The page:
The federal government is holding state leaders’ feet to the fire, hoping to get Texas to expand its Medicaid program to provide health insurance to more low-income Texans.
Federal officials called the state's health agency this week to say that Texas' reluctance to expand Medicaid — a key tenet of President Obama's signature health law — will play into whether his administration extends a waiver that helps the state's hospitals cover uninsured patients.
The development follows news from Florida, where a similar tug-of-war is playing out between the federal government and a Republican-controlled statehouse that opposes Obamacare but hopes to renew billions of dollars in hospital funding. This week, federal officials sent a letter to Florida lawmakers that said Medicaid expansion “would reduce uncompensated care in the state,” making it “an important consideration in our approach regarding extending” the state’s hospital waiver.
Linda Edwards Gockel, a spokeswoman with the Texas Health and Human Services Commission, confirmed Friday that federal health officials called the Texas agency to relay a similar message.
Officials from the federal Centers for Medicare and Medicaid Services “said they recognize each state is different, but they intend to use the same three principles outlined in their letter to Florida as they evaluate uncompensated care funding pools in all states,” Edwards Gockel said in an email. “We don’t have more details than that at this point.”
The letter to Florida "articulates key principles CMS will use in considering proposals" in the Sunshine State, said Ben Wakana, a spokesman for the federal agency, in an email. "We will also use these principles in considering similar proposals in other states, but discussions with each state will also take into account state specific circumstances."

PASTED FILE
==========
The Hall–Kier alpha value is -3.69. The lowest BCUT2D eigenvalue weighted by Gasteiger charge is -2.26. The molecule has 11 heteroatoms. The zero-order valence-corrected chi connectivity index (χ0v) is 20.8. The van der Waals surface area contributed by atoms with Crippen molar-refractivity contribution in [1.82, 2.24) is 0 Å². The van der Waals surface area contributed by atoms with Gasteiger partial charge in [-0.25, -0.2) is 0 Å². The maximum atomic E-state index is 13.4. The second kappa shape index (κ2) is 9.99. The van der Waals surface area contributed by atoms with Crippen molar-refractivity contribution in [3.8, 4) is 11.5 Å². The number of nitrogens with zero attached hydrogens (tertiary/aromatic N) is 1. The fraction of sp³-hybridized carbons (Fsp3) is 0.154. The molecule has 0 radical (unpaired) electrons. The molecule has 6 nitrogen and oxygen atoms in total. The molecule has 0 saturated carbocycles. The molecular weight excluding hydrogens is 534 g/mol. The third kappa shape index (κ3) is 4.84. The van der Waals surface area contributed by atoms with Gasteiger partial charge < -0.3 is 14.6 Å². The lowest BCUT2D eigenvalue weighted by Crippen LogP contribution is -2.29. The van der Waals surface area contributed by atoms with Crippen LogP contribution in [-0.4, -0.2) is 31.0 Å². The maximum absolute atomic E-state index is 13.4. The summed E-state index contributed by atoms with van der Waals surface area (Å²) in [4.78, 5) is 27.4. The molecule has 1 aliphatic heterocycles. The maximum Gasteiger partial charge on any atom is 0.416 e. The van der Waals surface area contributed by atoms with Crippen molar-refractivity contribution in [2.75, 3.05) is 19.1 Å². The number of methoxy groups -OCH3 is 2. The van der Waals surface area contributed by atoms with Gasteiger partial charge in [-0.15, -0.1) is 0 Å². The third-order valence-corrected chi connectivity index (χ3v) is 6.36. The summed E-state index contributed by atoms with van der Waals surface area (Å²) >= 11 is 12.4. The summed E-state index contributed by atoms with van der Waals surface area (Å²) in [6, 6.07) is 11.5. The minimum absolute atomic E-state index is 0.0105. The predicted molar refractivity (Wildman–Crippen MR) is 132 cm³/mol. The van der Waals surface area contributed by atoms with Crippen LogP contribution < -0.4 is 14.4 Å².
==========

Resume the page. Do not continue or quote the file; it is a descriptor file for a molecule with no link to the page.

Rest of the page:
Tom Banning, chief executive of the Texas Academy of Family Physicians and an advocate for Medicaid expansion, said in an email that the call "should be a wake up." Annually, Texas hospitals receive billions of dollars combined by way of the federal "transformation waiver." Losing that money "will have a crippling effect throughout Texas," Banning added.
The Texas hospitals waiver runs through September 2016, but the 2015 legislative session is the last chance for state lawmakers to negotiate a renewal before then. The current session is slated to wrap up on June 1, barring a governor-called special session.
Estimates for the value of that waiver vary. The Texas Hospital Association, which supports some form of Medicaid coverage expansion under the Affordable Care Act, estimates the waiver’s five-year value at $29 billion.
Texas received the 2011 waiver in part to reimburse hospitals for care provided to patients who couldn't pay for it.
Two years later, state leaders under Gov. Rick Perry declined to expand Medicaid — the joint state-federal insurer of last resort — criticizing the program as inefficient. Texas was free to opt out of the expansion because of a U.S. Supreme Court ruling in 2012 that allowed states to do so.
That left a “coverage gap” of more than 1 million Texans too poor to receive federal subsidies for private health insurance under the Affordable Care Act but too rich to qualify for coverage under Texas’ current Medicaid requirements.
Texas' Legislature has only moved farther to the right since previous battles over whether to expand Medicaid. This year, Senate Republicans stood with Lt. Gov. Dan Patrick to announce that they would not expand Medicaid.
“Any expansion of Medicaid in Texas is simply not worth discussing,” state Sen. Charles Schwertner, R-Georgetown, said at the time. Schwertner is chairman of the Senate Committee on Health and Human Services.
In Texas, Medicaid covers 4.1 million poor, disabled and elderly people, including children, and costs roughly $40 billion per year, of which the federal government pays 60 percent. The state leads the nation in the rate of people without health insurance — roughly one in four Texans.
This story was produced in partnership with Kaiser Health News, an editorially independent program of the Henry J. Kaiser Family Foundation, a nonprofit, nonpartisan health policy research and communication organization not affiliated with Kaiser Permanente.